Learning to Listen to Your Body

It may sound like new-age crap, but do you truly listen to your body? Do you know what that even means? Connecting with ourselves on a deep, honest level takes slowing down and sitting with our thoughts; something that’s not easy to do in these crazy, hectic, and tech-overload times. It’s possible, however, to learn to listen to your body and get in touch with what you truly need.

The importance of Listen to Your Body

Our bodies practically scream out to us daily, but we’re so busy pleasing others, texting, playing online games, or watching porn that we don’t hear it. Sometimes, it’s as simple as a food craving that tells you your body needs certain vitamins. For example, I’ve been living out of a suitcase, traveling North America for over a year, and healthy food is not always available. My body actually tells me to find fruits and vegetables every day and that message comes in the form of cravings for orange juice or leafy greens.

Additionally, our bodies send us warnings when we are spread too thin, stressed out, tired, or filled with sadness. The important thing is to set a tone where you make peace with your body, stop doing things to cancel it out, and listen to what it’s telling you instead of numbing it out with technology, caffeine, drugs, and alcohol. Western culture would have us think that we should constantly battle our bodies when what we need to do is become best friends with them.

What’s my energy level?

Do you tend to make yourself stay up late because you feel that you should be out having fun? When you’re tired, do you push even more complexly to get more done, be more places, or party harder? Forcing yourself to stay awake is self-administered torture and will catch up with you in time. There’s nothing wrong with letting yourself feel tired and going home to get in bed early when you need to. There’s nobody out there in charge of how cool or young you’re supposed to be. It’s all in your head, so the next time someone invites you out for a night of bar-hopping, when you’d instead get in your pajamas with a good book, listen to yourself and honor your need for a comfy, cozy time at home.

Do you feel rested and ready to greet the day in the morning? If not, you’re probably not getting enough sleep. It could also be alcohol and drugs taking their toll on you. If you’re constantly hitting the coffee and snacking on sugary, processed foods to get through the day, it’s time to step back and tweak your routine. How much energy you have relies upon what you do or don’t do to nourish and support your fantastic body. It carries you around, and yet it gets neglected and abused. Stop and quietly reflect on what you’re doing to yourself (or not doing enough of), then make a list of things you’d like to improve. The answers are all there—be ready to listen.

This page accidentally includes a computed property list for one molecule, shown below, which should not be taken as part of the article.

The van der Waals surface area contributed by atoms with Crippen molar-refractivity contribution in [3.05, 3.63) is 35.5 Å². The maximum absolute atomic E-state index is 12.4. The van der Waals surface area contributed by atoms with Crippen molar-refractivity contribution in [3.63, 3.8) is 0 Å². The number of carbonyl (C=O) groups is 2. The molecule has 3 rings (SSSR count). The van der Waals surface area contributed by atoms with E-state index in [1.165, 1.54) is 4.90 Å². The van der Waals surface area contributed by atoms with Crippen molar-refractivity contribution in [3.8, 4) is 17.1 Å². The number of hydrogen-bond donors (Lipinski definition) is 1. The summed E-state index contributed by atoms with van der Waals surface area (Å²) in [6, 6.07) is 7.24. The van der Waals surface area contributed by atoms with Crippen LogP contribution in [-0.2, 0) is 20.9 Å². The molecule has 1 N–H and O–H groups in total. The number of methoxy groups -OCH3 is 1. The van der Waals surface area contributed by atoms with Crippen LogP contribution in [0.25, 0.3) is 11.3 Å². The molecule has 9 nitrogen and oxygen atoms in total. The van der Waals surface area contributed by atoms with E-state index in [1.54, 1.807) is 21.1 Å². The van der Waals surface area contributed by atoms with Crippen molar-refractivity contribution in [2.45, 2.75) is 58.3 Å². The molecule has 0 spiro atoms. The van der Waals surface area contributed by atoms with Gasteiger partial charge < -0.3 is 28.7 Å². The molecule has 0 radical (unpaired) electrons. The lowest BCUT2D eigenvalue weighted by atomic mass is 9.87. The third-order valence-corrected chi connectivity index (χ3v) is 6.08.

Sit quietly before making any big decisions.

If you’ve been arguing with someone, it’s time to sit and meditate for a while. Be courageous enough to take yourself out of an argument, ask for some time alone, and see what your body tells you. If your belly hurts or you start sweating when you think of someone or something, your body sends you a loud and clear message. If your heart feels sad or actually aches when you think about being apart from someone, there’s another message.

Of course, every situation is different; it’s also good to talk to a spiritual advisor, yoga teacher, family member, or good friend for clarity and advice. The bottom line is that you already have the answers and solutions to all of life’s challenges and problems. It’s just very likely that you’re afraid to listen—and it’s normal for that to be the case. We all go through this and it is possible to listen to your heart if you try. After some reflection, see which way you’ll go. Perhaps it’s a strained relationship, changing jobs, or moving to a new city. Mediate, write a journal entry on your feelings, and proceed.

Movement, breathing, and fresh air

It’s a fact that depression and anger do not get any better without some form of daily physical activity—therapists and Western and Eastern doctors agree. Fresh air and a change of scenery will allow you to stimulate circulation, respiration, and perspiration. Once the body gets moving, the mind is allowed space to think slowly, calmly, and rationally.

Look for simple breathing exercises online, or talk to a yoga instructor. I had a doctor in college tell me that I was mouth breathing, never allowing myself time to really catch my breath. Once I slowed down and started to study yoga and meditation, I finally paid attention to my breathing. Simply slowing down and catching your breath will pay dividends.

Wake up and appreciate your body. You’re stronger, smarter, and more wonderful than you think.

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